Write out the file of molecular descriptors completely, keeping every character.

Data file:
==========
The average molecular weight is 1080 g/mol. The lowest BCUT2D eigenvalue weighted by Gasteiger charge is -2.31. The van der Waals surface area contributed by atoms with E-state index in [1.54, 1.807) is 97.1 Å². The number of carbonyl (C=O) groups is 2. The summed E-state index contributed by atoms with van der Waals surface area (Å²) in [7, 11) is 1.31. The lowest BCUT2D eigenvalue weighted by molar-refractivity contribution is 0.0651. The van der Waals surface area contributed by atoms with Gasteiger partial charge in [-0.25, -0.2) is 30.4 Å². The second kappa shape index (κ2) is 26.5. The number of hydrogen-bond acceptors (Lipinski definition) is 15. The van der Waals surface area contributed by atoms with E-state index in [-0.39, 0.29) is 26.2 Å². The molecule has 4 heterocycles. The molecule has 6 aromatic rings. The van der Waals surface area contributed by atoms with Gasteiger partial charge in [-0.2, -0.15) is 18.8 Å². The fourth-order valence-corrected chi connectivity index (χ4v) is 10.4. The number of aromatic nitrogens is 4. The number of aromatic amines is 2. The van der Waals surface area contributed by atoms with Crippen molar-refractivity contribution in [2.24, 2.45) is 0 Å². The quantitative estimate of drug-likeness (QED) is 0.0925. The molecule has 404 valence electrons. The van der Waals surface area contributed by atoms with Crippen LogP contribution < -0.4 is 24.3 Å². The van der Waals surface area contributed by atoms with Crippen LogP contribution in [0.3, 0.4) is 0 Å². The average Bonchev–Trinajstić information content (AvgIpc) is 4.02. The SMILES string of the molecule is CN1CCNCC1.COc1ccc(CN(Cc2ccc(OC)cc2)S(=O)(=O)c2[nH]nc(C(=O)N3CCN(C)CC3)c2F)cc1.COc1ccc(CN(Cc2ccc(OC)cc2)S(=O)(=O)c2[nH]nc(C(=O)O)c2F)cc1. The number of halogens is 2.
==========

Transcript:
The average molecular weight is 1080 g/mol. The lowest BCUT2D eigenvalue weighted by Gasteiger charge is -2.31. The van der Waals surface area contributed by atoms with E-state index in [1.54, 1.807) is 97.1 Å². The number of carbonyl (C=O) groups is 2. The summed E-state index contributed by atoms with van der Waals surface area (Å²) in [7, 11) is 1.31. The lowest BCUT2D eigenvalue weighted by molar-refractivity contribution is 0.0651. The van der Waals surface area contributed by atoms with Gasteiger partial charge in [-0.25, -0.2) is 30.4 Å². The second kappa shape index (κ2) is 26.5. The number of hydrogen-bond acceptors (Lipinski definition) is 15. The van der Waals surface area contributed by atoms with E-state index in [-0.39, 0.29) is 26.2 Å². The molecule has 4 heterocycles. The molecule has 6 aromatic rings. The van der Waals surface area contributed by atoms with Gasteiger partial charge in [-0.2, -0.15) is 18.8 Å². The fourth-order valence-corrected chi connectivity index (χ4v) is 10.4. The number of aromatic nitrogens is 4. The number of aromatic amines is 2. The van der Waals surface area contributed by atoms with Crippen molar-refractivity contribution in [2.24, 2.45) is 0 Å². The quantitative estimate of drug-likeness (QED) is 0.0925. The molecule has 404 valence electrons. The van der Waals surface area contributed by atoms with Crippen LogP contribution < -0.4 is 24.3 Å². The van der Waals surface area contributed by atoms with Crippen LogP contribution in [0.3, 0.4) is 0 Å². The average Bonchev–Trinajstić information content (AvgIpc) is 4.02. The SMILES string of the molecule is CN1CCNCC1.COc1ccc(CN(Cc2ccc(OC)cc2)S(=O)(=O)c2[nH]nc(C(=O)N3CCN(C)CC3)c2F)cc1.COc1ccc(CN(Cc2ccc(OC)cc2)S(=O)(=O)c2[nH]nc(C(=O)O)c2F)cc1. The number of halogens is 2.